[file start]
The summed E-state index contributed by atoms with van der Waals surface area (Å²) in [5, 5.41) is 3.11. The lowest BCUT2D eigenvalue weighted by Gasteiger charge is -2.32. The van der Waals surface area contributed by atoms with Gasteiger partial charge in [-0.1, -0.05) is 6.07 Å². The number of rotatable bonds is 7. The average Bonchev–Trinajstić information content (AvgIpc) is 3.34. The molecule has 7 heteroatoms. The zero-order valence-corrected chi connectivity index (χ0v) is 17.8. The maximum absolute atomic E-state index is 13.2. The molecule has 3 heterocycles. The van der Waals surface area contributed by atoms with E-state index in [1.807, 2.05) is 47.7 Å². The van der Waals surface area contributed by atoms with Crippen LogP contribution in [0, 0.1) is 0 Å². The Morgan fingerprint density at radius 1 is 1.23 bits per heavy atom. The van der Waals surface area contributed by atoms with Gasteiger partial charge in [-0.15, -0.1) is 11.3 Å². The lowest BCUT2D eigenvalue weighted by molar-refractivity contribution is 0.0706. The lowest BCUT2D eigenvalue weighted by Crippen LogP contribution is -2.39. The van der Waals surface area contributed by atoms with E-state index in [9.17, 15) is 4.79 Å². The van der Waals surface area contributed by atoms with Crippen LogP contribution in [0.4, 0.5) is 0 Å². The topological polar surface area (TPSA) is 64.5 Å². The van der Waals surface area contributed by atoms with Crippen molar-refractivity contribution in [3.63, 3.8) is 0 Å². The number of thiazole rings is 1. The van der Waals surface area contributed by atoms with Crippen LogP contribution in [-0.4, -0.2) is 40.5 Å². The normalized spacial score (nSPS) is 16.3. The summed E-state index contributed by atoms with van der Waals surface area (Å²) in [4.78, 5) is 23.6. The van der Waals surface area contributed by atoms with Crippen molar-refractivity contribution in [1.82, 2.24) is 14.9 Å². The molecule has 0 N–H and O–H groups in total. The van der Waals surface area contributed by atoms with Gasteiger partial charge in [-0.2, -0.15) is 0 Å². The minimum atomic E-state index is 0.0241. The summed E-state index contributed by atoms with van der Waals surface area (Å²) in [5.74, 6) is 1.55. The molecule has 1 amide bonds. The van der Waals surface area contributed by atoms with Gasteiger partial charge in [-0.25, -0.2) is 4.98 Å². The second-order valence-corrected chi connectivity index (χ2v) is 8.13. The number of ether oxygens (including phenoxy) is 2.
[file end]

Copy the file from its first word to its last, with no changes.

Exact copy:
The summed E-state index contributed by atoms with van der Waals surface area (Å²) in [5, 5.41) is 3.11. The lowest BCUT2D eigenvalue weighted by Gasteiger charge is -2.32. The van der Waals surface area contributed by atoms with Gasteiger partial charge in [-0.1, -0.05) is 6.07 Å². The number of rotatable bonds is 7. The average Bonchev–Trinajstić information content (AvgIpc) is 3.34. The molecule has 7 heteroatoms. The zero-order valence-corrected chi connectivity index (χ0v) is 17.8. The maximum absolute atomic E-state index is 13.2. The molecule has 3 heterocycles. The van der Waals surface area contributed by atoms with E-state index in [1.807, 2.05) is 47.7 Å². The van der Waals surface area contributed by atoms with Crippen LogP contribution in [0, 0.1) is 0 Å². The Morgan fingerprint density at radius 1 is 1.23 bits per heavy atom. The van der Waals surface area contributed by atoms with Gasteiger partial charge in [-0.15, -0.1) is 11.3 Å². The lowest BCUT2D eigenvalue weighted by molar-refractivity contribution is 0.0706. The lowest BCUT2D eigenvalue weighted by Crippen LogP contribution is -2.39. The van der Waals surface area contributed by atoms with E-state index in [9.17, 15) is 4.79 Å². The van der Waals surface area contributed by atoms with Crippen LogP contribution in [0.4, 0.5) is 0 Å². The topological polar surface area (TPSA) is 64.5 Å². The van der Waals surface area contributed by atoms with Crippen molar-refractivity contribution in [3.63, 3.8) is 0 Å². The number of thiazole rings is 1. The van der Waals surface area contributed by atoms with Crippen LogP contribution in [-0.4, -0.2) is 40.5 Å². The normalized spacial score (nSPS) is 16.3. The summed E-state index contributed by atoms with van der Waals surface area (Å²) in [4.78, 5) is 23.6. The van der Waals surface area contributed by atoms with Crippen molar-refractivity contribution in [1.82, 2.24) is 14.9 Å². The molecule has 0 N–H and O–H groups in total. The van der Waals surface area contributed by atoms with Gasteiger partial charge in [-0.2, -0.15) is 0 Å². The minimum atomic E-state index is 0.0241. The summed E-state index contributed by atoms with van der Waals surface area (Å²) in [5.74, 6) is 1.55. The molecule has 1 amide bonds. The van der Waals surface area contributed by atoms with Gasteiger partial charge in [-0.25, -0.2) is 4.98 Å². The second-order valence-corrected chi connectivity index (χ2v) is 8.13. The number of ether oxygens (including phenoxy) is 2.